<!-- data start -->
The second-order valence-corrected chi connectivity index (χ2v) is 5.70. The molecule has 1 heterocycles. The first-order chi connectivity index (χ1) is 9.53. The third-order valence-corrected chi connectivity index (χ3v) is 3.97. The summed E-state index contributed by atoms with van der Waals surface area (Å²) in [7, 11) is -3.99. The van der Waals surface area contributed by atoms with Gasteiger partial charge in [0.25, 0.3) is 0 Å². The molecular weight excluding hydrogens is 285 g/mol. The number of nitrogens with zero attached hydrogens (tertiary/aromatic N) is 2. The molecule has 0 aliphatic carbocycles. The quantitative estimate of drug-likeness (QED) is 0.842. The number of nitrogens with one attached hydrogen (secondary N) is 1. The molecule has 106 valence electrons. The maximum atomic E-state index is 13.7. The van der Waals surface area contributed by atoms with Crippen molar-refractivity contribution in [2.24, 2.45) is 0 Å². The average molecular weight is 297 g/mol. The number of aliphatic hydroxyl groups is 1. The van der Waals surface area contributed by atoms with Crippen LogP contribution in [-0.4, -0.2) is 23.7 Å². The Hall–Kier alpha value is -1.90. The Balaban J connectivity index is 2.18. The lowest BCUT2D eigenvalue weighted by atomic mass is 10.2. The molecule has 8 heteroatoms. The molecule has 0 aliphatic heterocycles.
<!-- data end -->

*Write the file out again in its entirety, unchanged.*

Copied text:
The second-order valence-corrected chi connectivity index (χ2v) is 5.70. The molecule has 1 heterocycles. The first-order chi connectivity index (χ1) is 9.53. The third-order valence-corrected chi connectivity index (χ3v) is 3.97. The summed E-state index contributed by atoms with van der Waals surface area (Å²) in [7, 11) is -3.99. The van der Waals surface area contributed by atoms with Gasteiger partial charge in [0.25, 0.3) is 0 Å². The molecular weight excluding hydrogens is 285 g/mol. The number of nitrogens with zero attached hydrogens (tertiary/aromatic N) is 2. The molecule has 0 aliphatic carbocycles. The quantitative estimate of drug-likeness (QED) is 0.842. The number of nitrogens with one attached hydrogen (secondary N) is 1. The molecule has 106 valence electrons. The maximum atomic E-state index is 13.7. The van der Waals surface area contributed by atoms with Crippen molar-refractivity contribution in [2.24, 2.45) is 0 Å². The average molecular weight is 297 g/mol. The number of aliphatic hydroxyl groups is 1. The van der Waals surface area contributed by atoms with Crippen LogP contribution in [-0.4, -0.2) is 23.7 Å². The Hall–Kier alpha value is -1.90. The Balaban J connectivity index is 2.18. The lowest BCUT2D eigenvalue weighted by atomic mass is 10.2. The molecule has 8 heteroatoms. The molecule has 0 aliphatic heterocycles.